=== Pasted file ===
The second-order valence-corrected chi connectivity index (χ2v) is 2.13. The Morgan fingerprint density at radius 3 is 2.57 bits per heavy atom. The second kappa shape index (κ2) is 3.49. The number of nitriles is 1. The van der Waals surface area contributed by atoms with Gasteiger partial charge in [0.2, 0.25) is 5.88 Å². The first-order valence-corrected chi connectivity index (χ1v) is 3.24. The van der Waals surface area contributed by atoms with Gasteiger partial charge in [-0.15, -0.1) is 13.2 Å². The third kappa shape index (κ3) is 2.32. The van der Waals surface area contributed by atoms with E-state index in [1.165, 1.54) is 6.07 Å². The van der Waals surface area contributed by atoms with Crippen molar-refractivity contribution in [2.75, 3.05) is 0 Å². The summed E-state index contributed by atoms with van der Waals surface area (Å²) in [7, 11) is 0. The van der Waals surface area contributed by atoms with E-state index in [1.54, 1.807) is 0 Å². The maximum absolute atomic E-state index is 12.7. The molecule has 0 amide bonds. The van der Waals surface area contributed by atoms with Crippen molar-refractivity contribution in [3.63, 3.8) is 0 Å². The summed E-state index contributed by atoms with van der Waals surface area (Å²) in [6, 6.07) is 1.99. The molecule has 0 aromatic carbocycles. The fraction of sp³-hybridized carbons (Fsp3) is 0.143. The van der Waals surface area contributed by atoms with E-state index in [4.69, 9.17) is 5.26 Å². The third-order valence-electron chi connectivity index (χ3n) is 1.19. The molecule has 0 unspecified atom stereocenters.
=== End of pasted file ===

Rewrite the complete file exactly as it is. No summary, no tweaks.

The second-order valence-corrected chi connectivity index (χ2v) is 2.13. The Morgan fingerprint density at radius 3 is 2.57 bits per heavy atom. The second kappa shape index (κ2) is 3.49. The number of nitriles is 1. The van der Waals surface area contributed by atoms with Gasteiger partial charge in [0.2, 0.25) is 5.88 Å². The first-order valence-corrected chi connectivity index (χ1v) is 3.24. The van der Waals surface area contributed by atoms with Gasteiger partial charge in [-0.15, -0.1) is 13.2 Å². The third kappa shape index (κ3) is 2.32. The van der Waals surface area contributed by atoms with E-state index in [1.165, 1.54) is 6.07 Å². The van der Waals surface area contributed by atoms with Crippen molar-refractivity contribution in [2.75, 3.05) is 0 Å². The summed E-state index contributed by atoms with van der Waals surface area (Å²) in [7, 11) is 0. The van der Waals surface area contributed by atoms with E-state index in [1.54, 1.807) is 0 Å². The maximum absolute atomic E-state index is 12.7. The molecule has 0 amide bonds. The van der Waals surface area contributed by atoms with Crippen molar-refractivity contribution in [3.63, 3.8) is 0 Å². The summed E-state index contributed by atoms with van der Waals surface area (Å²) in [6, 6.07) is 1.99. The molecule has 0 aromatic carbocycles. The fraction of sp³-hybridized carbons (Fsp3) is 0.143. The van der Waals surface area contributed by atoms with E-state index in [4.69, 9.17) is 5.26 Å². The third-order valence-electron chi connectivity index (χ3n) is 1.19. The molecule has 0 unspecified atom stereocenters.